Armando Iannucci’s David Copperfield

All too often humour is seen as somehow secondary to satire – Harry Levin, for instance, describes satire as ‘purposeful comedy’, with the implication that humour alone is insufficient. Indeed, as the privileged critical category, satire often serves ‘to defend comic art against charges of frivolity’ (Green 106). This tendency is understandable given the distinctions between satire and comedy, with the former generally defined by two key characteristics: aggression and the aim of effecting change, and the latter seen as more ‘light-hearted or amiable’ (Caron) and less concerned with correcting folly or falsehood. W. H. Auden articulates this conception in his account of satire as ‘angry and optimistic – it believes that the evil it attacks can be abolished’ while comedy is ‘good tempered and pessimistic – it believes that however much we may wish we could, we cannot change human nature and must make the best of a bad job.’
What, however, of those instances when humour – agreeable, amiable and thus seemingly toothless – is used to effect change? The film The Personal History of David Copperfield is, I would suggest, such a case. And it is all the more interesting given its director, Armando Iannucci, is often referred to as one of our most eminent satirists. When he announced his new project as an adaptation of Dickens’s novel, there was much comment about his move away from straight satire – Veep, In the Thick of It – those caustic political satires which made his name. There was concern that the new direction presaged a mellowing, or a loss of appetite for grappling with social ills. And Iannucci himself seemed to declare some kind of crisis of faith in the satirical project with his comments about current political circumstances being ‘beyond satire.’ Whether or not the film indicates a permanent move away from satire, there is little doubt that tonally it bears little resemblance to the ferocity of his earlier work and is instead more akin to what C. L. Barber called ‘festive comedy.’ With the hugely likable Dev Patel as the lead and an array of heart-warming comic performances, including Hugh Laurie, Daisy May Cooper and Peter Capaldi, the film is an exuberant romp through Dickens’s story. One particular sequence gives a flavour of the film’s playfulness: during the height of David’s infatuation with Dora he sees her blonde curls everywhere, topping the most unlikely faces – grubby children, the weathered face of a carriage driver – and the escalating medley of incongruity culminates in the coiffured curls ludicrously atop the dome of St Paul’s.

Pleasurable certainly, but what is purposeful about this ‘festive comedy’? Perhaps one of the most notable aspects of the film is the much discussed ‘colourblind casting’, and it is this aspect of the film that I would argue potentially effects social change. Iannucci has been keen to steer commentary away from the decision – emphasising that the choice wasn’t a ‘big manifesto’, rather it was a way of making the film feel more modern and ‘relevant’ and moving away from ‘period trappings.’ He is right to feel apprehensive about any continued preoccupation with the casting, which tends to justify either a salacious fixation on degrees of colour difference or alternatively a kind of liberal complacency, or both. However, given colourblind casting has not been used as extensively in film before, this aspect of The Personal History is arguably its most substantial achievement; and one that is predicated to a large degree upon the film’s ‘festive comedy.’ The robust, sometimes farcical energy of the film ensures a comic license which might not work within a more strictly realistic form. Conditioned as we are to the habitual use of whiteness as the representational norm, there is still a jolt on encountering difference, and a pause while we assess the historical or biological realism of that difference. And while that jolt is potentially disruptive to the spell of realism, comic forms are more accommodating.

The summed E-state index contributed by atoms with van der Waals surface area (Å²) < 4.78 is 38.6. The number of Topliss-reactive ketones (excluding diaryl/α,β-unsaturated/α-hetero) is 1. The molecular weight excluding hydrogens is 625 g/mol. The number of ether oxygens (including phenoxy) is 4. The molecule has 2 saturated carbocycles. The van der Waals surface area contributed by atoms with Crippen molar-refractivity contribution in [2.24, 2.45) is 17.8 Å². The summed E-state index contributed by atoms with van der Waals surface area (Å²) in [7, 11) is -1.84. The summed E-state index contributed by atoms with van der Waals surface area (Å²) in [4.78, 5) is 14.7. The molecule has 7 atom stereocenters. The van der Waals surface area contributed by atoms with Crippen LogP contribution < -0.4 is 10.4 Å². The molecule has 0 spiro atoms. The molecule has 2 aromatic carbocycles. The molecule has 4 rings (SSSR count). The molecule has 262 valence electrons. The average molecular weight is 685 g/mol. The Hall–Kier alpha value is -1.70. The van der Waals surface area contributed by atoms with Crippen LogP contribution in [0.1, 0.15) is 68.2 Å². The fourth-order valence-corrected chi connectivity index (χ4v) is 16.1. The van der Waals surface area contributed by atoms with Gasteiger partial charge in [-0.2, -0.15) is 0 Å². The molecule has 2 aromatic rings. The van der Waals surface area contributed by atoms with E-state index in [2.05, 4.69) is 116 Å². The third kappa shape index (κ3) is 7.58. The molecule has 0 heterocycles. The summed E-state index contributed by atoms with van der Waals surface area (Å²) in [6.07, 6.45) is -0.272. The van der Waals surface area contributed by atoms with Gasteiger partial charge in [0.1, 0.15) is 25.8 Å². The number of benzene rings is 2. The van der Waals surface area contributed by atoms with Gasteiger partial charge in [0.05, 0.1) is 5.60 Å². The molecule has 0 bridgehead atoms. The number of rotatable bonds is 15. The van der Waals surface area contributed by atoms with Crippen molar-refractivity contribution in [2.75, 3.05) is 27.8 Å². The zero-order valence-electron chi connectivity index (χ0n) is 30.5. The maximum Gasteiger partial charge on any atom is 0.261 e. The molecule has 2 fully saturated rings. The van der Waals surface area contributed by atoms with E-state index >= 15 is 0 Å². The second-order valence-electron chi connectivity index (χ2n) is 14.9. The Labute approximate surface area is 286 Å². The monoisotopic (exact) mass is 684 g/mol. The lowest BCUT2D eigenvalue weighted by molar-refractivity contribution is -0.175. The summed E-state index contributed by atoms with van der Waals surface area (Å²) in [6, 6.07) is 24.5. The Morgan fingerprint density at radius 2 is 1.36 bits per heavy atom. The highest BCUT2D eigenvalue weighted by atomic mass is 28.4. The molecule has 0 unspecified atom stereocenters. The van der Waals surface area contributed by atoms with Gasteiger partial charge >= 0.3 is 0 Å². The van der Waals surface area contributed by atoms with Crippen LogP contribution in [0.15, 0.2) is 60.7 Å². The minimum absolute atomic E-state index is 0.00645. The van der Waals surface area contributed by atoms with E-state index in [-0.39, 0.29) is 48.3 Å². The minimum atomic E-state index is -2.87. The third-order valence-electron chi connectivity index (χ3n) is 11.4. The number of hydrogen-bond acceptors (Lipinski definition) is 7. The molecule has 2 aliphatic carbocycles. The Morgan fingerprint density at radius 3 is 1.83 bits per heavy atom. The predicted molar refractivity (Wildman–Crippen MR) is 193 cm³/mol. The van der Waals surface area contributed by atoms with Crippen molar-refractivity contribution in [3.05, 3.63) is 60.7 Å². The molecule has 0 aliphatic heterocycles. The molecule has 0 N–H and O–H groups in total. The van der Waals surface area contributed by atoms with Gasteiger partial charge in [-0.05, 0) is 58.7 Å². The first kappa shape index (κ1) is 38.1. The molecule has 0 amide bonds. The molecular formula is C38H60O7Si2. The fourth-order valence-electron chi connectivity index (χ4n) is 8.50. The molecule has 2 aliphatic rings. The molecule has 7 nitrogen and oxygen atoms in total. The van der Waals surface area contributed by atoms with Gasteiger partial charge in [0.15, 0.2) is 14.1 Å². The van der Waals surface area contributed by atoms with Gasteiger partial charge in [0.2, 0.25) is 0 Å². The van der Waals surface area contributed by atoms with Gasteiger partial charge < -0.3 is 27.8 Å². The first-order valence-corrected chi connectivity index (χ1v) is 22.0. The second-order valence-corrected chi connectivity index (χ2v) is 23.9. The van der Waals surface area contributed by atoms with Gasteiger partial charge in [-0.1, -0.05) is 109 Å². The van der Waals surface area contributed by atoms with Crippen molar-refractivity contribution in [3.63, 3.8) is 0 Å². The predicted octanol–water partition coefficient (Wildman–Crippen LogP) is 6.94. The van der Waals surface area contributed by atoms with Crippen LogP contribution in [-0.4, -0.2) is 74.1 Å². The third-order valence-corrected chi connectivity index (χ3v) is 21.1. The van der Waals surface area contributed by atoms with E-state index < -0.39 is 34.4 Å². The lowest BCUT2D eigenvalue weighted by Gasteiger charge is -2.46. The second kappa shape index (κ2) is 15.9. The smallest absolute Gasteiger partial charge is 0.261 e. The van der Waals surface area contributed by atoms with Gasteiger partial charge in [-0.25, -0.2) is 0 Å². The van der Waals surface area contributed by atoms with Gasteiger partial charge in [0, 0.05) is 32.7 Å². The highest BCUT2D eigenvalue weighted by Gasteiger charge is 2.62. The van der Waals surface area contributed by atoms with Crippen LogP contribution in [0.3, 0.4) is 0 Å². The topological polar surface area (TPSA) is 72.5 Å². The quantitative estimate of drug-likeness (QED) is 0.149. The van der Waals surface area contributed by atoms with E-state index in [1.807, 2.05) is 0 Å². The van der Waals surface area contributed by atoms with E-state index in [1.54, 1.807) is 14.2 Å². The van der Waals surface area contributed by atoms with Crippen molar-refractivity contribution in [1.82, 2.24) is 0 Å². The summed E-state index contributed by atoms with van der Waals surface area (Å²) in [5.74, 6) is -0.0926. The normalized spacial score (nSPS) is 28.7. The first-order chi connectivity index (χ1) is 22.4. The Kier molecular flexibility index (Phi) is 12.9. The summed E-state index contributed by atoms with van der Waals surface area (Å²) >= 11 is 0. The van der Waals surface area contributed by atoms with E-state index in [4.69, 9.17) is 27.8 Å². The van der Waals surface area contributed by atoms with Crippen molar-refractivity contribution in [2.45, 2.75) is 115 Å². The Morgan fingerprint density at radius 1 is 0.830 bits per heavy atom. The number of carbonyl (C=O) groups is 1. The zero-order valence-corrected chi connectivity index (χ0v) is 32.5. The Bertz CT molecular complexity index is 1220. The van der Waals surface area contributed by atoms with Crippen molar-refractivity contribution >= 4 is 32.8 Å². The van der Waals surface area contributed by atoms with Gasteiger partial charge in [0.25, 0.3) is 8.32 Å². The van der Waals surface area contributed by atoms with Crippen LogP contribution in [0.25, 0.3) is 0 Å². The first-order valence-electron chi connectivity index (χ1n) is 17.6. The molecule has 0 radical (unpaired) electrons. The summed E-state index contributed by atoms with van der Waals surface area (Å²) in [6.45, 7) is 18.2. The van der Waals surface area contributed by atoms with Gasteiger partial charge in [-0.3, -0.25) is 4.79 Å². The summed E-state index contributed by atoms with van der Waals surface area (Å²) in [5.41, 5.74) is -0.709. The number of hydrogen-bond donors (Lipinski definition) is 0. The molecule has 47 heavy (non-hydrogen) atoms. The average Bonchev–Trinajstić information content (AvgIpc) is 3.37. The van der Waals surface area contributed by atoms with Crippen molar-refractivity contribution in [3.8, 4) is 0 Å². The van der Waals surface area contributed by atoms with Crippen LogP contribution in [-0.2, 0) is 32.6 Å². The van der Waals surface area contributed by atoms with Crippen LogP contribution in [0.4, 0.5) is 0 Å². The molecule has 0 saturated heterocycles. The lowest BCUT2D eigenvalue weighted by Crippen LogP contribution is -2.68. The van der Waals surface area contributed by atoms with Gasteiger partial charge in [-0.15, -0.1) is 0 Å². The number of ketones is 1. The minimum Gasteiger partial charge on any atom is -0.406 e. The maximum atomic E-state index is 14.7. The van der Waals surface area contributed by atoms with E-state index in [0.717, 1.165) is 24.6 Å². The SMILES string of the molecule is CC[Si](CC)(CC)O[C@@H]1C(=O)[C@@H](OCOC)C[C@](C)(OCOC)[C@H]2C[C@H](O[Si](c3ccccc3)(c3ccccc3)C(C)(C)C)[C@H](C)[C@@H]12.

Thus, the film defies Auden’s characterisation of comedy as morally inferior to satire and shows comedy to be both good tempered and optimistic in its attempts precisely to ‘change human nature.’

Armando, Iannuci, Dev Patel and Hugh Laurie interview

Auden, W. H., Introduction, The Selected Prose and Poetry of Byron. New York: New American Library, 1966.

Caron, James ‘The Pernicious Use of “Humorist” to Describe Mark Twain (and Other Comic Writers)’ Studies in American Humor, 1 October 2018, vol.4, pp.192-204.

Green, Daniel. Review of Fables of Subversion: Satire and the American Novel 1930-1980 by Steven Weisenberger, The Midwest Quarterly, vol.37, no.1, 1995, pp.106-107.

Levin, Harry, ‘The Wages of Satire’, Literature and Society: Selected Papers from the English Institute 1978, edited by Edward W. Said. Baltimore: John Hopkins University Press, 1980, pp.1-14.

© Emma Sullivan 2020.

Leave a Reply

Fill in your details below or click an icon to log in: Logo

You are commenting using your account. Log Out /  Change )

Facebook photo

You are commenting using your Facebook account. Log Out /  Change )

Connecting to %s